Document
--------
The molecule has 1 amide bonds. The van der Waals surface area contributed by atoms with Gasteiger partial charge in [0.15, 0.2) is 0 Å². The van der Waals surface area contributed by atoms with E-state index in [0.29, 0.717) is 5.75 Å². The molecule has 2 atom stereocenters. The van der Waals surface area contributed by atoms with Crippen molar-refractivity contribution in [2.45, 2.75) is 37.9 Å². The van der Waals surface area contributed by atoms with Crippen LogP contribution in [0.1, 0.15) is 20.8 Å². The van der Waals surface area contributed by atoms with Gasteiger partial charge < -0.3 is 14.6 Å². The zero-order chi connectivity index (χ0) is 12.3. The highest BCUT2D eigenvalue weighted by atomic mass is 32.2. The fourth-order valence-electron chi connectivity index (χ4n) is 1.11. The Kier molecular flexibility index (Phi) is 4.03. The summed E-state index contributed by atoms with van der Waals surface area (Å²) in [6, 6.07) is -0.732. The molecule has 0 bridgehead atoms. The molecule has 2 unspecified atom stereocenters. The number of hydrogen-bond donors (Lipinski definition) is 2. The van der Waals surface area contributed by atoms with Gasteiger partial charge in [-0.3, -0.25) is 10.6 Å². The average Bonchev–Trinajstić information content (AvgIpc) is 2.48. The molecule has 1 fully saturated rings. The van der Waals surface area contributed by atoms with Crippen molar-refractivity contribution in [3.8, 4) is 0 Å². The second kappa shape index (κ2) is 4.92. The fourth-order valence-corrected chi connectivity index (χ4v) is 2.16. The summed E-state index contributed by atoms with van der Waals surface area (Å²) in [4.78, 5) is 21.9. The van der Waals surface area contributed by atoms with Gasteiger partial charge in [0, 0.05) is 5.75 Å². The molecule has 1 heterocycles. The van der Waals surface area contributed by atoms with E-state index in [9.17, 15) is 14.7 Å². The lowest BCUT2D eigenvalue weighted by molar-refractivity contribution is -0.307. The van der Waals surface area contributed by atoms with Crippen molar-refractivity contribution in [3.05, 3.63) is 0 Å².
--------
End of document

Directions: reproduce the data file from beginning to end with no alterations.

The molecule has 1 amide bonds. The van der Waals surface area contributed by atoms with Gasteiger partial charge in [0.15, 0.2) is 0 Å². The van der Waals surface area contributed by atoms with E-state index in [0.29, 0.717) is 5.75 Å². The molecule has 2 atom stereocenters. The van der Waals surface area contributed by atoms with Crippen molar-refractivity contribution in [2.45, 2.75) is 37.9 Å². The van der Waals surface area contributed by atoms with Crippen LogP contribution in [0.1, 0.15) is 20.8 Å². The van der Waals surface area contributed by atoms with Gasteiger partial charge < -0.3 is 14.6 Å². The zero-order chi connectivity index (χ0) is 12.3. The highest BCUT2D eigenvalue weighted by atomic mass is 32.2. The fourth-order valence-electron chi connectivity index (χ4n) is 1.11. The Kier molecular flexibility index (Phi) is 4.03. The summed E-state index contributed by atoms with van der Waals surface area (Å²) in [6, 6.07) is -0.732. The molecule has 0 bridgehead atoms. The molecule has 2 unspecified atom stereocenters. The number of hydrogen-bond donors (Lipinski definition) is 2. The van der Waals surface area contributed by atoms with Gasteiger partial charge in [-0.3, -0.25) is 10.6 Å². The average Bonchev–Trinajstić information content (AvgIpc) is 2.48. The molecule has 1 fully saturated rings. The van der Waals surface area contributed by atoms with Crippen molar-refractivity contribution in [3.8, 4) is 0 Å². The second kappa shape index (κ2) is 4.92. The fourth-order valence-corrected chi connectivity index (χ4v) is 2.16. The summed E-state index contributed by atoms with van der Waals surface area (Å²) in [4.78, 5) is 21.9. The van der Waals surface area contributed by atoms with Gasteiger partial charge in [0, 0.05) is 5.75 Å². The molecule has 1 heterocycles. The van der Waals surface area contributed by atoms with E-state index in [9.17, 15) is 14.7 Å². The lowest BCUT2D eigenvalue weighted by molar-refractivity contribution is -0.307. The van der Waals surface area contributed by atoms with Crippen molar-refractivity contribution in [3.05, 3.63) is 0 Å².